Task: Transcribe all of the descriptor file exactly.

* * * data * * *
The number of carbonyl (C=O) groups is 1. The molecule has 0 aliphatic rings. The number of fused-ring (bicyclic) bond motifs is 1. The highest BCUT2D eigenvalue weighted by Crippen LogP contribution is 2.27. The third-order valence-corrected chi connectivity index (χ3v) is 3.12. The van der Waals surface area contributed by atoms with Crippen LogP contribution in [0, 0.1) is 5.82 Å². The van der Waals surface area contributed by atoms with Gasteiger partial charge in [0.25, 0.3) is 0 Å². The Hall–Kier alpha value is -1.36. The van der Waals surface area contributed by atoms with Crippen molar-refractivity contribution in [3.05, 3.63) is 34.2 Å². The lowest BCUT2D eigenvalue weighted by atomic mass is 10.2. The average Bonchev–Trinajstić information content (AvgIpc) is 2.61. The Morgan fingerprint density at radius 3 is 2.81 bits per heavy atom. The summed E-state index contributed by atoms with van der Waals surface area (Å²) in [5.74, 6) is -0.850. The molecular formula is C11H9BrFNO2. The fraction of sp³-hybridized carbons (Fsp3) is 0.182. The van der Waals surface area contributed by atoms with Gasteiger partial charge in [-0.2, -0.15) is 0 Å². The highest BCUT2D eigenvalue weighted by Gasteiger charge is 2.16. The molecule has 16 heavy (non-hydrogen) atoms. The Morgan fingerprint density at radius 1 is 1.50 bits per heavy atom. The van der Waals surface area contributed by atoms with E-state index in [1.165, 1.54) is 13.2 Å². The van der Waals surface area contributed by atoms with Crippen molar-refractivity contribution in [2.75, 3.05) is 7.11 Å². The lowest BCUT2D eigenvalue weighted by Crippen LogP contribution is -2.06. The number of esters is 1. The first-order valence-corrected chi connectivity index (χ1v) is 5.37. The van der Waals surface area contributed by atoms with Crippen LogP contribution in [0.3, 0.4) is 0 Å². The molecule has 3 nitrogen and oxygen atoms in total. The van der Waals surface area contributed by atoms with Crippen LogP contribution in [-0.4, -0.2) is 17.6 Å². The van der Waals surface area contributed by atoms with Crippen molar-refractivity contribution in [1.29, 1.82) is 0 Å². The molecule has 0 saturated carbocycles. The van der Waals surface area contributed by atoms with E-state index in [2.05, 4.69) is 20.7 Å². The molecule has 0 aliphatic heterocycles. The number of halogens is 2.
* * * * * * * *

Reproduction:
The number of carbonyl (C=O) groups is 1. The molecule has 0 aliphatic rings. The number of fused-ring (bicyclic) bond motifs is 1. The highest BCUT2D eigenvalue weighted by Crippen LogP contribution is 2.27. The third-order valence-corrected chi connectivity index (χ3v) is 3.12. The van der Waals surface area contributed by atoms with Crippen LogP contribution in [0, 0.1) is 5.82 Å². The van der Waals surface area contributed by atoms with Gasteiger partial charge in [0.25, 0.3) is 0 Å². The Hall–Kier alpha value is -1.36. The van der Waals surface area contributed by atoms with Crippen molar-refractivity contribution in [3.05, 3.63) is 34.2 Å². The lowest BCUT2D eigenvalue weighted by atomic mass is 10.2. The average Bonchev–Trinajstić information content (AvgIpc) is 2.61. The Morgan fingerprint density at radius 3 is 2.81 bits per heavy atom. The summed E-state index contributed by atoms with van der Waals surface area (Å²) in [5.74, 6) is -0.850. The molecular formula is C11H9BrFNO2. The fraction of sp³-hybridized carbons (Fsp3) is 0.182. The van der Waals surface area contributed by atoms with Gasteiger partial charge in [-0.2, -0.15) is 0 Å². The highest BCUT2D eigenvalue weighted by Gasteiger charge is 2.16. The molecule has 16 heavy (non-hydrogen) atoms. The Morgan fingerprint density at radius 1 is 1.50 bits per heavy atom. The van der Waals surface area contributed by atoms with E-state index in [1.165, 1.54) is 13.2 Å². The van der Waals surface area contributed by atoms with Crippen molar-refractivity contribution in [2.75, 3.05) is 7.11 Å². The lowest BCUT2D eigenvalue weighted by Crippen LogP contribution is -2.06. The number of esters is 1. The first-order valence-corrected chi connectivity index (χ1v) is 5.37. The van der Waals surface area contributed by atoms with Crippen LogP contribution in [0.3, 0.4) is 0 Å². The molecule has 3 nitrogen and oxygen atoms in total. The van der Waals surface area contributed by atoms with Crippen LogP contribution in [-0.4, -0.2) is 17.6 Å². The van der Waals surface area contributed by atoms with Crippen molar-refractivity contribution in [1.29, 1.82) is 0 Å². The molecule has 0 saturated carbocycles. The van der Waals surface area contributed by atoms with E-state index in [2.05, 4.69) is 20.7 Å². The molecule has 0 aliphatic heterocycles. The number of halogens is 2.